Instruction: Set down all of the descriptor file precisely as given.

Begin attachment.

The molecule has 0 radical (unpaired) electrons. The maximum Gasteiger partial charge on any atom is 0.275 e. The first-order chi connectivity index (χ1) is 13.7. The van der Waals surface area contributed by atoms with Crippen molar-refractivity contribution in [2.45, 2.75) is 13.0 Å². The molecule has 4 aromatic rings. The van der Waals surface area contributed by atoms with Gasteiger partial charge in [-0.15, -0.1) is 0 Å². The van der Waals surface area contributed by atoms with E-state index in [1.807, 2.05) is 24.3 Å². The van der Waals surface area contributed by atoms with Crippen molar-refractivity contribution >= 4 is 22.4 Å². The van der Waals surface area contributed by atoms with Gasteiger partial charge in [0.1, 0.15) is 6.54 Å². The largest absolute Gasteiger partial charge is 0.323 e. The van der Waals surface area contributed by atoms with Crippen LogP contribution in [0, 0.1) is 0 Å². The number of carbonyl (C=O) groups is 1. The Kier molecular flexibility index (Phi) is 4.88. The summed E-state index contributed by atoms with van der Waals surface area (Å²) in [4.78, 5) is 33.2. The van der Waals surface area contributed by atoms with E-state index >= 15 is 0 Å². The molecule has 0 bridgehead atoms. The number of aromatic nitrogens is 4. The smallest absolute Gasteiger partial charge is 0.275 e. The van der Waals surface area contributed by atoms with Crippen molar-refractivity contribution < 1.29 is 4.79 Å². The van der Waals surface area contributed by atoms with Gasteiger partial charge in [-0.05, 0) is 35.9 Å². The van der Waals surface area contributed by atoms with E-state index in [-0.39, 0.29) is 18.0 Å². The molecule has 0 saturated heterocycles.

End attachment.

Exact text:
The molecule has 0 radical (unpaired) electrons. The maximum Gasteiger partial charge on any atom is 0.275 e. The first-order chi connectivity index (χ1) is 13.7. The van der Waals surface area contributed by atoms with Crippen molar-refractivity contribution in [2.45, 2.75) is 13.0 Å². The molecule has 4 aromatic rings. The van der Waals surface area contributed by atoms with Gasteiger partial charge in [-0.15, -0.1) is 0 Å². The van der Waals surface area contributed by atoms with E-state index in [1.807, 2.05) is 24.3 Å². The van der Waals surface area contributed by atoms with Crippen molar-refractivity contribution >= 4 is 22.4 Å². The van der Waals surface area contributed by atoms with Gasteiger partial charge in [0.1, 0.15) is 6.54 Å². The largest absolute Gasteiger partial charge is 0.323 e. The van der Waals surface area contributed by atoms with Crippen LogP contribution in [0, 0.1) is 0 Å². The number of carbonyl (C=O) groups is 1. The Kier molecular flexibility index (Phi) is 4.88. The summed E-state index contributed by atoms with van der Waals surface area (Å²) in [4.78, 5) is 33.2. The van der Waals surface area contributed by atoms with E-state index >= 15 is 0 Å². The molecule has 0 bridgehead atoms. The number of aromatic nitrogens is 4. The smallest absolute Gasteiger partial charge is 0.275 e. The van der Waals surface area contributed by atoms with Crippen molar-refractivity contribution < 1.29 is 4.79 Å². The van der Waals surface area contributed by atoms with Gasteiger partial charge in [-0.05, 0) is 35.9 Å². The van der Waals surface area contributed by atoms with E-state index in [-0.39, 0.29) is 18.0 Å². The molecule has 0 saturated heterocycles.